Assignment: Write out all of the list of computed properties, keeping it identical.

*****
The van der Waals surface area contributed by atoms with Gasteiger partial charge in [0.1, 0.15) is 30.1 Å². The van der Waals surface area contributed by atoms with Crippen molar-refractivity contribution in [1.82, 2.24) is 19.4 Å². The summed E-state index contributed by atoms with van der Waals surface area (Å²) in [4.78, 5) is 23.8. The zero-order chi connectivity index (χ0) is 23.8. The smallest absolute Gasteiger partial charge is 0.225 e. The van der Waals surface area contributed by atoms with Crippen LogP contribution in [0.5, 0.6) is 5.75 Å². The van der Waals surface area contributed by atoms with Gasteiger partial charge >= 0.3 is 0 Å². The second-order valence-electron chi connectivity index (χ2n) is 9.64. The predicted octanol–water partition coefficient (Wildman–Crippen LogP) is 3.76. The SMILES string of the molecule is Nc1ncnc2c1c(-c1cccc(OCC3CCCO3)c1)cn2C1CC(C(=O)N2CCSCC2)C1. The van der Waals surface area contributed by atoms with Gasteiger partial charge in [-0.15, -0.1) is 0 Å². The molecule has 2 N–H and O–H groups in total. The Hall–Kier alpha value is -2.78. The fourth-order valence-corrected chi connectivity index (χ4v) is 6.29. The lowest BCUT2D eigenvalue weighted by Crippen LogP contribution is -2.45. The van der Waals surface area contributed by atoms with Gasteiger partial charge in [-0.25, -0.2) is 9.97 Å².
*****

The van der Waals surface area contributed by atoms with Gasteiger partial charge in [0.1, 0.15) is 30.1 Å². The van der Waals surface area contributed by atoms with Crippen molar-refractivity contribution in [1.82, 2.24) is 19.4 Å². The summed E-state index contributed by atoms with van der Waals surface area (Å²) in [4.78, 5) is 23.8. The zero-order chi connectivity index (χ0) is 23.8. The smallest absolute Gasteiger partial charge is 0.225 e. The van der Waals surface area contributed by atoms with Crippen LogP contribution in [0.5, 0.6) is 5.75 Å². The van der Waals surface area contributed by atoms with Gasteiger partial charge >= 0.3 is 0 Å². The second-order valence-electron chi connectivity index (χ2n) is 9.64. The predicted octanol–water partition coefficient (Wildman–Crippen LogP) is 3.76. The SMILES string of the molecule is Nc1ncnc2c1c(-c1cccc(OCC3CCCO3)c1)cn2C1CC(C(=O)N2CCSCC2)C1. The van der Waals surface area contributed by atoms with Gasteiger partial charge in [-0.15, -0.1) is 0 Å². The molecule has 2 N–H and O–H groups in total. The Hall–Kier alpha value is -2.78. The fourth-order valence-corrected chi connectivity index (χ4v) is 6.29. The lowest BCUT2D eigenvalue weighted by Crippen LogP contribution is -2.45. The van der Waals surface area contributed by atoms with Gasteiger partial charge in [-0.25, -0.2) is 9.97 Å².